Are there restrictions on the amount of interest that can be charged on overdue payments?

The amount of interest charged on overdue payments should not be excessively high or it may not be recoverable.

Foreign exchange controls

Are there laws or regulations restricting a franchisee’s ability to make payments to a foreign franchisor in the franchisor’s domestic currency?

There is no restriction on payments by a franchisee to a foreign franchisor in the franchisor’s domestic currency (foreign currency).

Confidentiality covenant enforceability

Are confidentiality covenants in franchise agreements enforceable?

Yes, they are enforceable. In addition, section 26(1) of the FA provides that a franchisee must give a written guarantee to a franchisor that the franchisee, including its directors, the spouses and immediate family of the directors (as inserted by the Franchise (Amendment) Act 2012) and its employees may not disclose to any person any information contained in the operation manual or obtained while undergoing training organised by the franchisor during the franchise term and for two years after the expiration or earlier termination of the franchise agreement. Failure to provide such a written guarantee or to comply with the guarantee provided is an offence. Apart from being an offence under the FA, in the event of the franchisee breaching the confidentiality obligations, the franchisor may commence civil proceedings or proceedings regarding breach of the franchise agreement.

Good-faith obligation

Is there a general legal obligation on parties to deal with each other in good faith during the term of the franchise agreement? If so, how does it affect franchise relationships?

Under the provisions of the FA, it is provided that a franchisor and a franchisee shall act in an honest and lawful manner and shall endeavour to pursue the best franchise business practice of the time and place. Nevertheless, failure to comply with these provisions is not an offence.

Franchisees as consumers

Does any law treat franchisees as consumers for the purposes of consumer protection or other legislation?

There is no law (including the Trade Descriptions Act 2011 and Consumer Protection Act 1999) that treats franchisees as consumers for the purposes of consumer protection.

Language of the agreement

Must disclosure documents and franchise agreements be in the language of your country?

Disclosure documents and franchise agreements may be in English. The Franchise Development Division expects a translated copy of the franchise agreement in Bahasa Malaysia to be submitted for approval by the local franchisors or master franchisees.

Restrictions on franchisees

Describe the types of restrictions placed on the franchisees in franchise contracts.

Pursuant to the FA, there are various restrictions in relation to these provisions in the franchise contracts. They include, without limitation, the following:

  • the duration of the franchise agreement must be at least five years;
  • the franchisee must give a written guarantee that it and its employees will not carry on any other business similar to the franchise business during the franchise term and for two years after the expiry or termination of the franchise agreement; and
  • the franchisor must not unreasonably and materially discriminate between franchisees where charges are offered or made for franchise fees, royalties, goods, services, equipment, rentals or advertising services, if such discrimination will cause competitive harm to the franchisees.

While the FA does not impose any restrictions on the franchisees on soliciting other franchisees’ employees, it is common for the franchisor to insert such a restriction in the franchise agreement to ensure that its other franchisees will not encounter such challenges in having their employees being solicited by other franchisees. This provides the franchisor with an option to terminate the franchise agreement of a franchisee found to be soliciting employees of other franchisees.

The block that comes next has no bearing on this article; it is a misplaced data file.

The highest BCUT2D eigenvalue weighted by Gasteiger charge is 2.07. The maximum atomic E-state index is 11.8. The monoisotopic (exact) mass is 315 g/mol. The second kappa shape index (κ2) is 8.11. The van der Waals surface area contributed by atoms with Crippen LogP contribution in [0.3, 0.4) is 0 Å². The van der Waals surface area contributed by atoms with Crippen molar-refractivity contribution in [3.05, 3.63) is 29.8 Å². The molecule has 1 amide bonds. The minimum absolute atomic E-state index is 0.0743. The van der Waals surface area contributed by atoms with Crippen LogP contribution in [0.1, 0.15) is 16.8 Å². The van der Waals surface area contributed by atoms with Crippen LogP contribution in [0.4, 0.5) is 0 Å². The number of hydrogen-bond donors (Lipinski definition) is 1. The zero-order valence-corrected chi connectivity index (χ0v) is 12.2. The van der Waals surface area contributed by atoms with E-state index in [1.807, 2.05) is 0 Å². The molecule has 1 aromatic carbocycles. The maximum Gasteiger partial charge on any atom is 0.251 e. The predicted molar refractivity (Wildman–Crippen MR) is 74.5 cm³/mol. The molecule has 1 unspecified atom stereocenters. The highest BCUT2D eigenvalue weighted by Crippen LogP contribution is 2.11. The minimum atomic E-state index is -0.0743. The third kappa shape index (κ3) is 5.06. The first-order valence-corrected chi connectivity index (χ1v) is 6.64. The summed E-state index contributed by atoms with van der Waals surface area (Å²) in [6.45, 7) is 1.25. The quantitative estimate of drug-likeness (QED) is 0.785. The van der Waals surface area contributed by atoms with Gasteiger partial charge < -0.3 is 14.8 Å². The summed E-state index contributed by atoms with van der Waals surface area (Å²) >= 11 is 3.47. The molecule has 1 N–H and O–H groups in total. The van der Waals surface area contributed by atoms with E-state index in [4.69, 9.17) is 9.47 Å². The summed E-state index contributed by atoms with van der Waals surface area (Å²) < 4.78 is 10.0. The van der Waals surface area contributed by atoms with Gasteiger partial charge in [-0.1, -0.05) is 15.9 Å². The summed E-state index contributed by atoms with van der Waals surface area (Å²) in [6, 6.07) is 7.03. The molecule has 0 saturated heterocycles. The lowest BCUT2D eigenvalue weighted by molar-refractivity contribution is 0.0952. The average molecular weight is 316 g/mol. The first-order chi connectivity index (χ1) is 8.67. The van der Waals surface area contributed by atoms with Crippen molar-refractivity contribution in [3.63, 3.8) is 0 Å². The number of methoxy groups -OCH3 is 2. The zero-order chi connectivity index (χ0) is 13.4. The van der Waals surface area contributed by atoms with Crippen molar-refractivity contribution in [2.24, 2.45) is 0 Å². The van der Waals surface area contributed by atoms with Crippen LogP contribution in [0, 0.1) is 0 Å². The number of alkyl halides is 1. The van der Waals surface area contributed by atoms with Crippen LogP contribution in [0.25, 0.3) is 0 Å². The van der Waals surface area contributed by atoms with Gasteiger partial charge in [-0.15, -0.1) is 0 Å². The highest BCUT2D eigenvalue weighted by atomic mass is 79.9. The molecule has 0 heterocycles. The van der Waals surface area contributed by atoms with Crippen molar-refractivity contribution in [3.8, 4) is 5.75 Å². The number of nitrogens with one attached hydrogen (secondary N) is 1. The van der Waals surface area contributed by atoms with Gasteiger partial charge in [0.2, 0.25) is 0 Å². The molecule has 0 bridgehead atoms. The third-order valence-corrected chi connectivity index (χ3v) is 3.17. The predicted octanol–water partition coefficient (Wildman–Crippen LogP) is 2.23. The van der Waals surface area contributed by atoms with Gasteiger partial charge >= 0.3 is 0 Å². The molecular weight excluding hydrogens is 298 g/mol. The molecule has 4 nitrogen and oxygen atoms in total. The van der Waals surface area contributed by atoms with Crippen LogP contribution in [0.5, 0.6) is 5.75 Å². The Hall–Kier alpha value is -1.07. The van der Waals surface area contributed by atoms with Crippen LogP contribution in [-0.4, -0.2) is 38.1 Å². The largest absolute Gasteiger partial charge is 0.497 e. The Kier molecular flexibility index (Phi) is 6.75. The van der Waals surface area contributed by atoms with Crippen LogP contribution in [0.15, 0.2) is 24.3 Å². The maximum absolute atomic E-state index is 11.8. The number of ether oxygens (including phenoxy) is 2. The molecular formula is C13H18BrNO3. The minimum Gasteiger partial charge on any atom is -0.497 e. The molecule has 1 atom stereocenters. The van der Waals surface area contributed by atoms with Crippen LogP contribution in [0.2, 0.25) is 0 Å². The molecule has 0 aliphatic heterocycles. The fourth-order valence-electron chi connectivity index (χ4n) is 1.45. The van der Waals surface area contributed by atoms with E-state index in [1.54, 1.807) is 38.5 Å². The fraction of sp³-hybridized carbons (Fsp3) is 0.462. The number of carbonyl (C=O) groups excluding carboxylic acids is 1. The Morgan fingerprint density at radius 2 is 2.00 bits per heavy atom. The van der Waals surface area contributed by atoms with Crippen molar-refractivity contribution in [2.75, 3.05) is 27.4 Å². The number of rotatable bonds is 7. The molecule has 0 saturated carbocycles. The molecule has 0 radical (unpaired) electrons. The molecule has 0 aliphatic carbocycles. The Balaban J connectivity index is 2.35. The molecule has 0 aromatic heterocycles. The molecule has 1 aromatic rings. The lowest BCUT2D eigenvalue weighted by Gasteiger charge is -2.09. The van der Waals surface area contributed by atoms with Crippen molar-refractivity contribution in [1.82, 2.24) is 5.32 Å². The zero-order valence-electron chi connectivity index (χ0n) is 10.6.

Competition law

Describe the aspects of competition law in your country that are relevant to the typical franchisor. How are they enforced?

The Malaysian Competition Act 2010 (CA) came into force on 1 January 2012. The Malaysia Competition Commission (MyCC) is an independent body established under the Competition Commission Act 2010 to enforce the CA. MyCC issued numerous guidelines that came into force in 2012, including the Guidelines on Anti-Competitive Agreements and Market Definition (both came into force in 2012) as well as on Intellectual Property Rights and Competition Law (came into force in April 2019) that set out a non-exhaustive list of factors and circumstances that MyCC may consider in deciding whether certain agreements are anticompetitive. These guidelines are non-exhaustive and not a substitute for the CA or any regulations made thereunder and may be revised should the need arise. In applying these guidelines, the facts and circumstances of each case will be considered. MyCC has indicated that it has plans to issue specific guidelines dealing with franchise agreements, but no specific timeline has been given.

The CA prohibits two broad categories of anticompetitive activities: ‘anti-competitive agreements’ and ‘abuse of a dominant position’. A franchise agreement, which is a vertical agreement, would be prohibited by the CA if it has the object or effect of significantly preventing, restricting or distorting competition in any market for goods or services (section 4(1) of the CA). Towards this end, MyCC will not just examine the common intentions of the parties to an agreement but will also assess the aims pursued by the agreement in the light of the economic context of the agreement. If the object of an agreement is highly likely to have a significant anticompetitive impact, then MyCC may find the agreement to have an anticompetitive object. If an anticompetitive object is not found, the agreement may still breach the CA if there is an anticompetitive effect. In general and as a starting point, MyCC will adopt the following basis for assessing whether an anticompetitive effect is ‘significant’. Anticompetitive agreements will not be considered significant if (paragraph 3.4 of the Guidelines on Anti-Competitive Agreements):